But first, what is a dilemma? Having to choose between vanilla and strawberry isn’t a dilemma. That’s a choice. Running out of gas isn’t a dilemma; it’s a problem (although it could introduce a dilemma).
A dilemma is this: “A problem offering two solutions or possibilities, of which neither is acceptable.” The two options are often described as the horns of a dilemma, neither of which is comfortable.
In Romans 7, Paul describes the dilemma faced by every sinner. And it is a dilemma. He describes his experience in wanting to do what he knows he shouldn’t, and not wanting to do that which he should.
His options—the horns of the dilemma—are these: One, he yields to his fallen nature and simply allows it to govern his life, and he’ll be lost (which we would surely agree would not be good), or option two. Option two is to accept Jesus and let Him be the Lord of Paul’s life. And therein lies the dilemma.
To surrender fully to Jesus is to die. It is to die the death to self, and let Jesus govern our lives just as if we had died and were reborn. So why is that an uncomfortable choice?
Jesus compares this experience to crucifixion. And that’s not pretty. You can tell it isn’t pretty because so few people experience it and so many resist it. There’s nothing acceptable about death, but that’s what Jesus is calling us to. So often we find ourselves in that Romans 7 situation—we know what is right, we want to do right, but before we know it, we’re back into that sin.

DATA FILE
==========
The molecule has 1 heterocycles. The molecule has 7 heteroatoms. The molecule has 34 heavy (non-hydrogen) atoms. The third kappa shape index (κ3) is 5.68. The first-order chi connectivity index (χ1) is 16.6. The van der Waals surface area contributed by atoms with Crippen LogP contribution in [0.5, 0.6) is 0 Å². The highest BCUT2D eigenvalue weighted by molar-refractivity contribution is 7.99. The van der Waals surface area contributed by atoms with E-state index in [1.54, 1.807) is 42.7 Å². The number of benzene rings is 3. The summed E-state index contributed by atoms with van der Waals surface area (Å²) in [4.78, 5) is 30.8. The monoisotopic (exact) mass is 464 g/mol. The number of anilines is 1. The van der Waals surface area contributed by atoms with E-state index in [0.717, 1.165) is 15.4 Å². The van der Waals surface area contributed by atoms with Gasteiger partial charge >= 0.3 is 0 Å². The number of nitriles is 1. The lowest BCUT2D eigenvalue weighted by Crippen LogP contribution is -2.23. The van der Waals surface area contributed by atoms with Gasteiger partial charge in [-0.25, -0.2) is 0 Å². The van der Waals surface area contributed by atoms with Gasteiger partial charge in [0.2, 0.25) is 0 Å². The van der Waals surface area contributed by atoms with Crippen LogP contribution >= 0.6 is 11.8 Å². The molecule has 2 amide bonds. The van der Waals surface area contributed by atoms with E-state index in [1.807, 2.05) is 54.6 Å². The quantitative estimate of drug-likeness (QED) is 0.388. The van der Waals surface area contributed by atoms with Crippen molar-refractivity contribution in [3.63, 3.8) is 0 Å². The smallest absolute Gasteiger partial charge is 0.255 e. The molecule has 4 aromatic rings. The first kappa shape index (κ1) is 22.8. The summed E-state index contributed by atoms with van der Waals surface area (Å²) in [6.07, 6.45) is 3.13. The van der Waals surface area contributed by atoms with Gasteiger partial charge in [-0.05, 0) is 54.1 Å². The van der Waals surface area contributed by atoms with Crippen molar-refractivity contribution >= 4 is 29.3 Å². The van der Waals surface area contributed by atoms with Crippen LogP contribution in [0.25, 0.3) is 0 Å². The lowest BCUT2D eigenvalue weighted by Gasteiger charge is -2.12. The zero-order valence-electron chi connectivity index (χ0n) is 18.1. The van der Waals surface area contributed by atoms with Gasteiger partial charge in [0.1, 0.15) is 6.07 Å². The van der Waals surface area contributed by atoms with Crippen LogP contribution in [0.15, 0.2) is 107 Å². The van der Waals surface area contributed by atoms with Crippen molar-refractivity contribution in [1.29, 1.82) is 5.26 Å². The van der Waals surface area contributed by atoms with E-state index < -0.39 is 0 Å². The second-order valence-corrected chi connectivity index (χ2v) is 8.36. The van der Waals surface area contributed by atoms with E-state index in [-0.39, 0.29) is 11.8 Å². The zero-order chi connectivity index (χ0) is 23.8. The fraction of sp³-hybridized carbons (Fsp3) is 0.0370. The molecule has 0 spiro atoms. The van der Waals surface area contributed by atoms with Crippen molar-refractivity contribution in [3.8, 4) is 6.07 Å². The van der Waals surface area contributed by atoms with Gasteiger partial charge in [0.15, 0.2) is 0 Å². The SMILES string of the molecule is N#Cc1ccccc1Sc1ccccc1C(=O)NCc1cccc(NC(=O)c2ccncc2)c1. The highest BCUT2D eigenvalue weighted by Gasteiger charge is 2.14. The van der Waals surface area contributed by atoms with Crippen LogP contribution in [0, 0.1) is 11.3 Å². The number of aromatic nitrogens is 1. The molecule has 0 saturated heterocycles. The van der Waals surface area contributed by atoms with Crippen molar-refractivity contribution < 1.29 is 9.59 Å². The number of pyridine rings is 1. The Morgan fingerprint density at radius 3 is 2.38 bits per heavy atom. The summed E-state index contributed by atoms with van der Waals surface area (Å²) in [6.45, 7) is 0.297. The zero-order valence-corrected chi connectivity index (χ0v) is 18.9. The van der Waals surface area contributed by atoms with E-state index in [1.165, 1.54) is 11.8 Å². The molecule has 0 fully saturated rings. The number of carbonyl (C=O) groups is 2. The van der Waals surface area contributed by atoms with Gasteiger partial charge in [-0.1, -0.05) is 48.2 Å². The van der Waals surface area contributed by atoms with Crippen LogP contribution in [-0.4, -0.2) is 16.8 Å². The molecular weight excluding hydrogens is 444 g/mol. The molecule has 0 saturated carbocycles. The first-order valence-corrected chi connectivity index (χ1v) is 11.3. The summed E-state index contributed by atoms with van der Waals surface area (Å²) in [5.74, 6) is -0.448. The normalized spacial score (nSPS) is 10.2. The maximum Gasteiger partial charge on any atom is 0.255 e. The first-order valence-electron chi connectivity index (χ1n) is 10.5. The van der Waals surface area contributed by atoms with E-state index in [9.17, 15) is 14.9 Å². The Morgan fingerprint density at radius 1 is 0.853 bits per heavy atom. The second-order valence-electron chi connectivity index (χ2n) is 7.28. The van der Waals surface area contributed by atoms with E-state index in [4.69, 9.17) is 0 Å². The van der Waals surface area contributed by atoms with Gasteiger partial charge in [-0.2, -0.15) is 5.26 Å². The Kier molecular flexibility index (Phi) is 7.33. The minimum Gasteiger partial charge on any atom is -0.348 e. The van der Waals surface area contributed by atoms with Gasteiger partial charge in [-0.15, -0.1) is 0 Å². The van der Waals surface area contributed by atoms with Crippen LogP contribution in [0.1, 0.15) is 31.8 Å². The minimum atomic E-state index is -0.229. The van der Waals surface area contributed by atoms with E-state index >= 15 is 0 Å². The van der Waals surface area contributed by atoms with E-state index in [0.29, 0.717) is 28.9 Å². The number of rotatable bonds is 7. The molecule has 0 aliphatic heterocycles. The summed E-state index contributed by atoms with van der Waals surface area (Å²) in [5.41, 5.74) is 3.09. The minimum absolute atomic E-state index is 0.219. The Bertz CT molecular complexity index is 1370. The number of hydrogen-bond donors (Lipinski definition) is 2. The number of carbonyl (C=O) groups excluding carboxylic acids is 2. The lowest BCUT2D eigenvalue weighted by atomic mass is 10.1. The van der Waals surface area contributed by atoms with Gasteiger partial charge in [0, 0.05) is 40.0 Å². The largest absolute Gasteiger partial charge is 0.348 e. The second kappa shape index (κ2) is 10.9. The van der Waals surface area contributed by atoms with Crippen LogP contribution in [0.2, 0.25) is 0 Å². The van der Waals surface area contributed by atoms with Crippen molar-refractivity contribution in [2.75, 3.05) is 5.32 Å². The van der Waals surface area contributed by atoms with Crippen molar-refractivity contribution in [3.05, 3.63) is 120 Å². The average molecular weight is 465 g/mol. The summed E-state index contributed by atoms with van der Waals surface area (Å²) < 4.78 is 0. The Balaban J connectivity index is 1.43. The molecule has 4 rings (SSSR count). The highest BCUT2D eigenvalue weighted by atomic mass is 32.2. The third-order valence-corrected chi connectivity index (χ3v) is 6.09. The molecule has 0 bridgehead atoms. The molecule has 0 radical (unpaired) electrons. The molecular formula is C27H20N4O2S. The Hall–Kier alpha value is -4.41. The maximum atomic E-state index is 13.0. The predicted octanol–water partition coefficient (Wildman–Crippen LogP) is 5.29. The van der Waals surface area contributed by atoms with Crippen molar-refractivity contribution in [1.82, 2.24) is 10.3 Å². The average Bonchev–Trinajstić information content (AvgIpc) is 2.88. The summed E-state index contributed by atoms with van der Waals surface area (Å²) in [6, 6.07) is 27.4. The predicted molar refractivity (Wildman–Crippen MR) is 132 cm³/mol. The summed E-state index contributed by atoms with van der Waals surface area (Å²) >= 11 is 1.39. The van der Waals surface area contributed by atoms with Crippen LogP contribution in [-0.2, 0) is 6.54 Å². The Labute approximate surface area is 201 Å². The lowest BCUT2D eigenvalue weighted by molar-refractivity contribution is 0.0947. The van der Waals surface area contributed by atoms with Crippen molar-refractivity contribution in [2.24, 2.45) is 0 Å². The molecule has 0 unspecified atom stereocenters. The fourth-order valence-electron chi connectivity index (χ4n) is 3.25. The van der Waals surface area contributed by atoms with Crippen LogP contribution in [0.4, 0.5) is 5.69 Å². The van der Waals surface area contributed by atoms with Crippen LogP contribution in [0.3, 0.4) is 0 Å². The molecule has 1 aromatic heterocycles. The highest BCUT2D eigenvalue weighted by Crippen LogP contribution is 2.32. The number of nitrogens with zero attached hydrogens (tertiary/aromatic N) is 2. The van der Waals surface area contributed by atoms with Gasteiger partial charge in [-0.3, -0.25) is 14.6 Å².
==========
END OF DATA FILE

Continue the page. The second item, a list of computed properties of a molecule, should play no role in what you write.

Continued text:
And we don’t want to die the death to self because we’ve grown to love the sin more than we like the thought of Jesus removing it from our life. So there’s the dilemma.
Two choices—carry on in the old life and bear the inevitable consequences, or let Jesus make the old life new. The old life leads to death, because the wages of sin is death. To get to the new life means death also. And that option is so unattractive that most people choose against it.
Only one thing can free a person to live a true Christian experience: choosing Jesus as the Lord of one’s whole life. If self lives, we must die. If self dies, then we can live—forever.
The choice is obvious and clear. There’s only one way worth going. All it requires is a choice to subordinate one’s desires to the will of God. Continually.
Are you willing to make that decision?
The remarks allegedly made by Los Angeles Clippers Owner Donald Sterling were…actually, I’m not even sure what word (or words) to use. “Sickening” according to Michael Jordan. “Incredibly offensive” said President Barack Obama. Basketball heavyweights have said there’s no place for Sterling in their sport. And the NBA responded by banning Sterling for life, and fining him $2.5 million.